COS 115-9
Not all disturbances are created equal: a 200-yr flooding event challenges common biodiversity–stability hypotheses

Thursday, August 14, 2014: 4:20 PM
Regency Blrm D, Hyatt Regency Hotel
Alexandra J. Wright, Biology, Bard College, Annadale-On-Hudson, NY
Anne Ebeling, Insitute of Ecology, University Jena, Jena, Germany
Hans de Kroon, Department of Experimental Plant Ecology, Radboud University, Nijmegen, Netherlands
Liesje Mommer, Nature Conservation and Plant Ecology Group, Wageningen University, Wageningen, Netherlands
Christiane Roscher, Department of Community Ecology, Helmholtz Centre for Environmental Research, Halle, Germany
Alexandra Weigelt, German Centre for Integrative Biodiversity Research (iDiv) Halle-Jena-Leipzig, Leipzig, Germany
Nina Buchmann, Institute of Agricultural Science, ETH Zurich, Zurich, Switzerland
Tina Buchmann, Insitute of Ecology, University Jena, Jena, Germany
Christina Fischer, Research Department Ecology and Ecosystem Management, Landscape Ecology, Technische Universität München, Freising-Weihenstephan, Germany
Nina Hacker, Institute of Geosciences, Friedrich Schiller University Jena, Jena, Germany
Anke Hildebrandt, Institute of Geosciences, Friedrich Schiller University Jena, Jena, Germany
Yvonne Oelmann, University of Tuebingen
Katja Steinauer, Insitute of Ecology, University Jena, Jena, Germany
Wolfgang W. Weisser, Chair of Terrestrial Ecology, Technical University of Munich, Freising, Germany
Wolfgang Wilcke, Geographisches Institut, Universität Bern, Bern, Switzerland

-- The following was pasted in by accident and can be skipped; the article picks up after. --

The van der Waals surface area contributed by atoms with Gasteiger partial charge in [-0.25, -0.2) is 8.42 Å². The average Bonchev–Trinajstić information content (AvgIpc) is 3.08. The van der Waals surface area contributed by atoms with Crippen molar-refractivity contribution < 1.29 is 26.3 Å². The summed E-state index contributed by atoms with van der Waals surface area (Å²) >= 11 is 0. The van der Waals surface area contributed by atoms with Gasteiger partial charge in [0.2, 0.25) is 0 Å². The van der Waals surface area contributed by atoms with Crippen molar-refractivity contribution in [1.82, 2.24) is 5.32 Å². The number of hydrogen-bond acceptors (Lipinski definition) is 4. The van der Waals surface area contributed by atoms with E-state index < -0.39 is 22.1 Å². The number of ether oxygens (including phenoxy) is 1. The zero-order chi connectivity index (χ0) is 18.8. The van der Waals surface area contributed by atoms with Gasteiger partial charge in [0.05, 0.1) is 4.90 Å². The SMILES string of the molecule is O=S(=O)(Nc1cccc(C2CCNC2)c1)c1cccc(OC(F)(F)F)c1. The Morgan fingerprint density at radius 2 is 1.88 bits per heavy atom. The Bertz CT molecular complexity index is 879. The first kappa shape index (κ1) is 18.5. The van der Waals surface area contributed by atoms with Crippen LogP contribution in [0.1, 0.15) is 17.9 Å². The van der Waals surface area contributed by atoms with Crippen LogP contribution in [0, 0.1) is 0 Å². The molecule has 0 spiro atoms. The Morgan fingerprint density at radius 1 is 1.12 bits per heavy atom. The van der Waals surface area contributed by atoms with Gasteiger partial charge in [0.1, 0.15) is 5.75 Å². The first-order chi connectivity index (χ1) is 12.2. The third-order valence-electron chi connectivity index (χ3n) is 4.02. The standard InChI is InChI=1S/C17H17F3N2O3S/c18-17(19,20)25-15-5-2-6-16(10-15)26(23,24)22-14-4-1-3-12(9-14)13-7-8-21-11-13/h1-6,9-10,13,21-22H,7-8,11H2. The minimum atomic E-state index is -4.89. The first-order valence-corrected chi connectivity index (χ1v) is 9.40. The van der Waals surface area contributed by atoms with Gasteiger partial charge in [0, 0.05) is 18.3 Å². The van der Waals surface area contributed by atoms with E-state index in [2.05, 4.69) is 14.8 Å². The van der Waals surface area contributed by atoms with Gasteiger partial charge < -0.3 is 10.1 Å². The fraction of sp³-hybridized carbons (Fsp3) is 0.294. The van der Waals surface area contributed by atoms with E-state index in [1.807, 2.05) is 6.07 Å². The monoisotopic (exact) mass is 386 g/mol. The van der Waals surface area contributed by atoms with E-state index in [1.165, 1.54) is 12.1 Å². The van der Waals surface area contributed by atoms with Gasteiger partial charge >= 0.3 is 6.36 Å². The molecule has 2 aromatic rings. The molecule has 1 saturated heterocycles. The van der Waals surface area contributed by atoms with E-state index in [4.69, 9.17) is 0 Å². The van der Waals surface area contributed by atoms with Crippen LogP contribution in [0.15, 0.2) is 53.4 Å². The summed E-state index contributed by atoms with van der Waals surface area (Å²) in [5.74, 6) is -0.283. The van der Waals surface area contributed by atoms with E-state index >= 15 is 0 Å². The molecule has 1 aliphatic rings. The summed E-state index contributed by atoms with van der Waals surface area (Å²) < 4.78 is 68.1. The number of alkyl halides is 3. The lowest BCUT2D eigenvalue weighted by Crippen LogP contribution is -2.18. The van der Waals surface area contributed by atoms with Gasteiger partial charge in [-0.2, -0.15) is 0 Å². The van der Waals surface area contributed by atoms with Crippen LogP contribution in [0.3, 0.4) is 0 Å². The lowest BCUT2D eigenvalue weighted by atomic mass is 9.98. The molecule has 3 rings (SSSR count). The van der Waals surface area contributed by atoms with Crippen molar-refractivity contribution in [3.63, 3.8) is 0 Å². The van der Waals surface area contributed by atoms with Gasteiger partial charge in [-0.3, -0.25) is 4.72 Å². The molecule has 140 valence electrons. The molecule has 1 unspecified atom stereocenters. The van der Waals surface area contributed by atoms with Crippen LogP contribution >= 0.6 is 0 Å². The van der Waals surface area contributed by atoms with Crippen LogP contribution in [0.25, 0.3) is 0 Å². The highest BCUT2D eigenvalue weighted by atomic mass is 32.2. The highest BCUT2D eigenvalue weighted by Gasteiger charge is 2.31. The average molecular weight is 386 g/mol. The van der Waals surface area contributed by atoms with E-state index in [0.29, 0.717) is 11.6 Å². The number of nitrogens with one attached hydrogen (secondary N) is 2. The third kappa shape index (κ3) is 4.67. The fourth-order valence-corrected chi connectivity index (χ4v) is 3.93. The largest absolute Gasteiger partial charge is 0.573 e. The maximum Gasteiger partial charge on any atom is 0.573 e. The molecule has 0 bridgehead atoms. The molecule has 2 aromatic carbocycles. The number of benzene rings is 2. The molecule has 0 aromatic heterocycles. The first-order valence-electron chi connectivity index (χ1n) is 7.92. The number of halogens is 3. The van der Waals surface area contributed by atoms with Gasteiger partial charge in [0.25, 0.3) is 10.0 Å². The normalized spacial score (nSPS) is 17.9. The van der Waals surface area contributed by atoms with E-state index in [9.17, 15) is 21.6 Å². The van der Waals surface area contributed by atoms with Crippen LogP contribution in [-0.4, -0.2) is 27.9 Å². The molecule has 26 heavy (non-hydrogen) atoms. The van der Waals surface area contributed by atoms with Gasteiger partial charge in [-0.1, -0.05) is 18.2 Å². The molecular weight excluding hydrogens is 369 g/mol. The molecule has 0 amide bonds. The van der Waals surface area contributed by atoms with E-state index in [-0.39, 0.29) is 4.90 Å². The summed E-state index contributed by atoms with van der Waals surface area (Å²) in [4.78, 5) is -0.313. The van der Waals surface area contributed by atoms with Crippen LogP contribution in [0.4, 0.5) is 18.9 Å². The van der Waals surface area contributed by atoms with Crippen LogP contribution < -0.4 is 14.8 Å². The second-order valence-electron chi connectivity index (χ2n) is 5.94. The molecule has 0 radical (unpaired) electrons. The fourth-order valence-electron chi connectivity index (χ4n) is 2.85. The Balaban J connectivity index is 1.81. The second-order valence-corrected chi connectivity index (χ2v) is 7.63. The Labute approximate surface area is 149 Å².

Nico Eisenhauer, Institute of Ecology, Friedrich-Schiller-University Jena, Jena, Germany

Within the next 100 years, rising global temperatures will likely increase the frequency and magnitude of both droughts and extreme precipitation events.  In Europe alone, the economic impact of extreme flooding events could be as high as €23.5 billion annually by 2050.  Simultaneously, human activities are reducing global biodiversity, with current extinction rates at ~1000x what they were before human domination of earth’s ecosystems.  The co-occurrence of these global trends may be of particular concern, as higher biodiversity systems could buffer ecosystems against large perturbations, although support for the so-called biodiversity-stability hypothesis has been varied.  Here we present a comprehensive framework for assessing biodiversity-stability relationships and report on the first demonstration of how biodiversity may buffer against negative impacts of flooding.  We use data from a 200-yr flood event that occurred in June 2013 in a grassland biodiversity experiment (Jena, Germany) to show that the fundamental role of biodiversity during environmental disturbance depends on both stress level and resource availability.  


We found that flooding can have overwhelmingly positive effects on productivity due to increased resource availability and rapid cycling of nutrients following the flood.  Though when flooding is severe, plant growth may slow regardless of diversity, as most species likely stop growing completely.  In all cases, the stability of the system is reduced, but for reasons that reflect opposite trends in overall ecosystem function. Furthermore, when flooding is most severe, sensitive species may be lost, and this may prime the system for reduced ecosystem function in the future.  While summer flooding events may have largely positive or neutral effects on productivity, plant diversity must be maintained at high levels to take advantage of positive flooding effects, and to buffer against future loss.